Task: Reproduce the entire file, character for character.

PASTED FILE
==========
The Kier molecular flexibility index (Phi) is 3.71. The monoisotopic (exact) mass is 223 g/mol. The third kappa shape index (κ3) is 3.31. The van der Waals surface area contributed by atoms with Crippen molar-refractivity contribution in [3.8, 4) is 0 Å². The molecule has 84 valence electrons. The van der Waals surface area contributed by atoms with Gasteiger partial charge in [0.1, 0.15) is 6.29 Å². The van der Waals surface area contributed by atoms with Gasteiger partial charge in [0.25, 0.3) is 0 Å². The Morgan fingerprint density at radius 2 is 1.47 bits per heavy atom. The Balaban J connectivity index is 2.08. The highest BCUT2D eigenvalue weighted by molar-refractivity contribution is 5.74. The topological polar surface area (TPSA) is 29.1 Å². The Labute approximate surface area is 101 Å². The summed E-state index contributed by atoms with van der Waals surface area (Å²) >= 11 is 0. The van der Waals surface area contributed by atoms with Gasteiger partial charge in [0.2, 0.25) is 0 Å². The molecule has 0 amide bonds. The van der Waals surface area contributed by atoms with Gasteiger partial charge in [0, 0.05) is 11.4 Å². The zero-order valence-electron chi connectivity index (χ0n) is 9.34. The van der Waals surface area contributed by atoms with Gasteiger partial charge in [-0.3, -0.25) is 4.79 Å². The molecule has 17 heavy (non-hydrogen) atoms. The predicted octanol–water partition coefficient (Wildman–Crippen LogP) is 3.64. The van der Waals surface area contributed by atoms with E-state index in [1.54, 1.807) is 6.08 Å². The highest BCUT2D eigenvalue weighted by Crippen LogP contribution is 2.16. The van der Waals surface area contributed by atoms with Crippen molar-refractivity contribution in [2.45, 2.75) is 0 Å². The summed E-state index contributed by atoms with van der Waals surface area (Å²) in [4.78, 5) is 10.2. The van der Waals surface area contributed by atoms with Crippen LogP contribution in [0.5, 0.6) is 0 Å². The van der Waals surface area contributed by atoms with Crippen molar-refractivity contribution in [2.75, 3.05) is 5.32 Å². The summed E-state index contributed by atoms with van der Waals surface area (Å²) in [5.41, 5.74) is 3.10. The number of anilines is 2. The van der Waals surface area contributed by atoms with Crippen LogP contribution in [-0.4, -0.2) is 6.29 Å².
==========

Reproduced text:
The Kier molecular flexibility index (Phi) is 3.71. The monoisotopic (exact) mass is 223 g/mol. The third kappa shape index (κ3) is 3.31. The van der Waals surface area contributed by atoms with Crippen molar-refractivity contribution in [3.8, 4) is 0 Å². The molecule has 84 valence electrons. The van der Waals surface area contributed by atoms with Gasteiger partial charge in [0.1, 0.15) is 6.29 Å². The van der Waals surface area contributed by atoms with Gasteiger partial charge in [0.25, 0.3) is 0 Å². The Morgan fingerprint density at radius 2 is 1.47 bits per heavy atom. The Balaban J connectivity index is 2.08. The highest BCUT2D eigenvalue weighted by molar-refractivity contribution is 5.74. The topological polar surface area (TPSA) is 29.1 Å². The Labute approximate surface area is 101 Å². The summed E-state index contributed by atoms with van der Waals surface area (Å²) >= 11 is 0. The van der Waals surface area contributed by atoms with Gasteiger partial charge in [0.2, 0.25) is 0 Å². The molecule has 0 amide bonds. The van der Waals surface area contributed by atoms with Gasteiger partial charge in [0, 0.05) is 11.4 Å². The zero-order valence-electron chi connectivity index (χ0n) is 9.34. The van der Waals surface area contributed by atoms with Gasteiger partial charge in [-0.3, -0.25) is 4.79 Å². The molecule has 17 heavy (non-hydrogen) atoms. The predicted octanol–water partition coefficient (Wildman–Crippen LogP) is 3.64. The van der Waals surface area contributed by atoms with E-state index in [1.54, 1.807) is 6.08 Å². The highest BCUT2D eigenvalue weighted by Crippen LogP contribution is 2.16. The van der Waals surface area contributed by atoms with Crippen molar-refractivity contribution in [2.45, 2.75) is 0 Å². The summed E-state index contributed by atoms with van der Waals surface area (Å²) in [4.78, 5) is 10.2. The van der Waals surface area contributed by atoms with Crippen LogP contribution in [0.5, 0.6) is 0 Å². The van der Waals surface area contributed by atoms with Crippen molar-refractivity contribution in [2.75, 3.05) is 5.32 Å². The summed E-state index contributed by atoms with van der Waals surface area (Å²) in [5.41, 5.74) is 3.10. The number of anilines is 2. The van der Waals surface area contributed by atoms with Crippen LogP contribution in [-0.4, -0.2) is 6.29 Å².